https://innovateuk.blog.gov.uk/2019/01/07/taking-construction-forward-to-a-radical-future/

Taking construction forward to a radical future

The newly approved Core Innovation Hub is an exciting moment for UK construction. The Hub is at the centre of the Sector Deal for Construction - the plan to create better value, speed and sustainability in the built environment.

Since the publication of the visionary Construction 2025: Industrial Strategy for Construction six years ago, events have brought into sharper focus the need to act - events such as the collapse of Carillion and the Grenfell disaster.

Learning from other industries image shown by a cameo image of six people talking and icons above them showing smart phones, tablets, icons for mail, chat, ideas, cloud and search options

Producing buildings fully reflecting user needs

The Hub will bring to the construction of buildings and infrastructure technologies used successfully in other industries. Digital techniques will be used to design buildings based on platforms and components – in the same way cars are built now.

Precision manufacturing processes will be developed to realise these designs. This will enable the delivery of better performing schools, hospitals, homes and economic infrastructure. This will benefit businesses, public services and people. It will also drive reductions in waste and energy consumption.

Continuous improvement image depicted by a large spy glass over an image of two heads and icons for growth, change and a graph

Construction lifecycle of design and technology

The Hub will develop and establish a better model for building than currently exists. This model will facilitate innovation and continuous improvement in the built environment in ways not seen anywhere in the world today by enabling integration of the value chain.

The aim is to efficiently produce buildings that fully reflect the needs of their users. To do this we will draw upon advances in data systems and other technologies.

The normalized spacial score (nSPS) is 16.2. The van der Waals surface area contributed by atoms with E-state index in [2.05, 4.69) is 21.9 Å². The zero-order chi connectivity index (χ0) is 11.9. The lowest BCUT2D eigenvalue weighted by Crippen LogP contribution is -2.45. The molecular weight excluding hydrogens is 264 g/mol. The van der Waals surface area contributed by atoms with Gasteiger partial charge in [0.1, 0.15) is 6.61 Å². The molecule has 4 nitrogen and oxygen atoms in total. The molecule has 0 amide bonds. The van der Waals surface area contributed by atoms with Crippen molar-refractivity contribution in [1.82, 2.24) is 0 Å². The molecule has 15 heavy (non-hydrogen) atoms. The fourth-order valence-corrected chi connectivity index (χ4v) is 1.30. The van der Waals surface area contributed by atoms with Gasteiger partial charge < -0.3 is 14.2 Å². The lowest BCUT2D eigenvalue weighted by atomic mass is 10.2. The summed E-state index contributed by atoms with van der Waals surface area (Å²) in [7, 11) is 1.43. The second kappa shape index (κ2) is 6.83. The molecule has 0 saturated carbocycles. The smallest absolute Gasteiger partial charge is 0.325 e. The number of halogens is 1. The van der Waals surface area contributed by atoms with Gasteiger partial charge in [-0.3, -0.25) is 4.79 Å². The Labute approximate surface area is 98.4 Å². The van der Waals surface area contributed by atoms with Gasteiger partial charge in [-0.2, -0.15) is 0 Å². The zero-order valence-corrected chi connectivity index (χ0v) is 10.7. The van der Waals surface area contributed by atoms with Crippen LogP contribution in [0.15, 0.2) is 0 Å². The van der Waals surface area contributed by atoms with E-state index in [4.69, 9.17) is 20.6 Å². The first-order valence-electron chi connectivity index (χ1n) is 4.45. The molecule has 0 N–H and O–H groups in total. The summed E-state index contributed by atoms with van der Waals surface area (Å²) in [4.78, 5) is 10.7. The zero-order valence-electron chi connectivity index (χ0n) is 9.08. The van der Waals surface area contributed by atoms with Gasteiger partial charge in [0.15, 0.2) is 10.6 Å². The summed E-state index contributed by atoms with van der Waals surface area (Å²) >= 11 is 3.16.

But, further, the Hub may also see the inception of a new era of architecture. Jaimie Johnson of Bryden Wood, the Hub’s architectural partner, believes that with the Hub’s platform approach to construction, architects and designers will have more time to focus on what really matters: ideas and outcomes. In responding to user needs the approach will align with the process of Darwinian adaptation more than any previous architectural style.

The overarching principles of the new architecture will be anthropogenic design and generative engineering – application of new manufacturing and engineering capabilities responding sensitively to human and environmental needs through data feedback loops.

Victorian engineering vs Modernist architecture

It is too early to predict at this stage what aesthetic character will emerge. Two fairly recent models might be Victorian engineering and Modernist architecture. In the Victorian era new engineering and industrial capability engendered buildings that we admire today – schools, railway stations and massive scale waterworks.

The Victorians embraced human needs and exploited rapidly changing technology.

British Museum image of the inside of the museum showing the iconic roof with people walking in the foreground

Future proofing buildings with style and function

Modernism was the prevailing style of twentieth century architecture. It inspired many beautiful buildings, but a proportion of these have been both alienating for users and poor in terms of environmental performance.

Despite some sound theoretical origins such as - form follows function (Louis Sullivan, 1896), and a house is a machine for living in (Le Corbusier, 1923), stylistic uniformity frequently dominated at the expense of human and environmental needs.

The truest Modernist principles are perhaps best exemplified by the great architects of the High-Tech movement such as Renzo Piano and Norman Foster.

Architecture attuned to the planet and its people

To what degree will this new wave in industrialisation of construction herald a new style in architecture? What both Victorian engineering and Modernism achieved was spark the creativity of many great designers. I hope that with the Core Innovation Hub and the Sector Deal for Construction we will do the same.

We look forward to an era of not just more efficient and safer building, but architecture attuned to the needs of the planet and its people.

Contact

You can follow Sam on Twitter.

You can follow Innovate UK on:

Share this page

2 comments

  1. Comment by zain abiden posted on

    very informative and interesting post. thanks for sharing. keep sharing posts like this one

  2. Comment by Imanuel STEELE posted on

    It appears that AEC industry is is pretty technologically advanced... There are Innovations at every stage of the Project-cycle...

    However, the adoption by Industry and the interoperability across the project-cycle is a work in progress. Additionally, the inclusion of the 'project client' has some room for further development...

    Can Technology do some of the Client Consultation..??